When choosing a program, look for courses in:

  • Ethical and legal issues in the health care industry
  • Financial management in a health care setting
  • Health care research
  • Health data analysis
  • Health information systems

These kinds of classes prepare graduates for careers in health services management.

After earning a bachelor's degree, consider earning a two-year or accelerated master's degree. Do you need a master's degree to become a health services manager? Strictly speaking, no.

The majority of health services managers only possess a bachelor's degree. However, an advanced degree will differentiate you from the crowd when you're job hunting or trying to advance in your career. People pursue various master's degrees before becoming medical and health services managers, but public health, health services, long-term care administration, and business administration degrees are among the common choices.

Choosing a master's degree program is never easy, and can be especially tricky when your goal is to become a health services manager. Getting a master of health administration from a university with a good on-campus MHA program or online MHA program is one option, but some schools have programs that are designed just for this profession. For instance, Vanderbilt University offers a Master of Management in Health Care (MMHC) degree, and the University of Michigan and the University of Kansas both have a Master of Health Services Administration (MHSA) program.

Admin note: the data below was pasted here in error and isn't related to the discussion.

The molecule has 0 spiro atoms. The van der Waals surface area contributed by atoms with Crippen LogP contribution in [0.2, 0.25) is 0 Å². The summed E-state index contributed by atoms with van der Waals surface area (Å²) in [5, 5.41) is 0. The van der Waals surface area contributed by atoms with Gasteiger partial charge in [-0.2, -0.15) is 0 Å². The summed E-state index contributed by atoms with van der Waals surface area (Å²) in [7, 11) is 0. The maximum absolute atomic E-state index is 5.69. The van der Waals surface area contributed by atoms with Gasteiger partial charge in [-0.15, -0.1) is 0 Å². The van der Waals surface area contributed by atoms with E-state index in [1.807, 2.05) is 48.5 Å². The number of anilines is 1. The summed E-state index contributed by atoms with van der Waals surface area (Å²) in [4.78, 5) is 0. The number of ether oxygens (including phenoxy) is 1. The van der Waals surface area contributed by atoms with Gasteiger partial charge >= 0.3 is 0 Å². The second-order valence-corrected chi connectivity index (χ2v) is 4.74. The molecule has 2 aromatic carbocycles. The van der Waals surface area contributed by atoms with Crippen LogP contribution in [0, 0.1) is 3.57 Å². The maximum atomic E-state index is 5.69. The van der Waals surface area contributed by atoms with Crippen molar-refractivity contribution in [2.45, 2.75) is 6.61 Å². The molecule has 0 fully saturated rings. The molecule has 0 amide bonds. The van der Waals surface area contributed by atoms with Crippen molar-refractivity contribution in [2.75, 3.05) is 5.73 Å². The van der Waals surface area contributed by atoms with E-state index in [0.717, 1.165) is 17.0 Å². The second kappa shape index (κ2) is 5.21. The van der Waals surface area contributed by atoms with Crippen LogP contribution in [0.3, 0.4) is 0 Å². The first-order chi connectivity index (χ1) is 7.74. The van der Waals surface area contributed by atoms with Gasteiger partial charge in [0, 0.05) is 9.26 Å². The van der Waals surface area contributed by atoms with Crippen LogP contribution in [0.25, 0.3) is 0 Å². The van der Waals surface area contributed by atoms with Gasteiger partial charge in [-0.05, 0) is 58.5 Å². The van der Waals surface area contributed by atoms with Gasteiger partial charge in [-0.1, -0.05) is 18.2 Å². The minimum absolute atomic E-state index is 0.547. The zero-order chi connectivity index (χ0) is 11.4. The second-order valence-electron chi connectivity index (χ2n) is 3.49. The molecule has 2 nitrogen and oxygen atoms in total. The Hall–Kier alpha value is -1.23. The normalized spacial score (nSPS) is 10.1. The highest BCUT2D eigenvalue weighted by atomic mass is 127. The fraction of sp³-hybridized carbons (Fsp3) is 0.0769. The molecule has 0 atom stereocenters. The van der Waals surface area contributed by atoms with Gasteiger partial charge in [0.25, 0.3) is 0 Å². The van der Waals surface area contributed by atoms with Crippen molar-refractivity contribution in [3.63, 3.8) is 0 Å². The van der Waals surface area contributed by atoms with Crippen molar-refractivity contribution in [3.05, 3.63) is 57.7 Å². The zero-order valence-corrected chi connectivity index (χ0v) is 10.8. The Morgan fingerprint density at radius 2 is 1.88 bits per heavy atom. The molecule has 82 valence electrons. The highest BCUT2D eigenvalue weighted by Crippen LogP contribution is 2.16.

Coursework in master's degree programs geared toward future health services managers typically includes classes in the following areas:

  • Business management
  • Ethics
  • Finance
  • Healthcare analytics
  • Healthcare systems
  • Legal and regulatory concerns
  • Medicine
  • Public health policy

Graduate programs may also include a year of supervised administrative experience.

Licensure and accreditation for becoming a health services manager

There is typically no licensure and accreditation required for becoming a health services manager—unless your goal is to become a nursing care facility administrator or an assisted-living facilities manager. In that case, you'll need to pass your state's licensing exam and complete a state-approved training program. That said, even though you don't need to be certified to become a medical or health services manager, many people in the field do choose to pursue certifications. Having extra certifications will almost always make you a more attractive hire (especially for entry-level positions) and usually require nothing more than showing the relevant professional experience and passing an exam.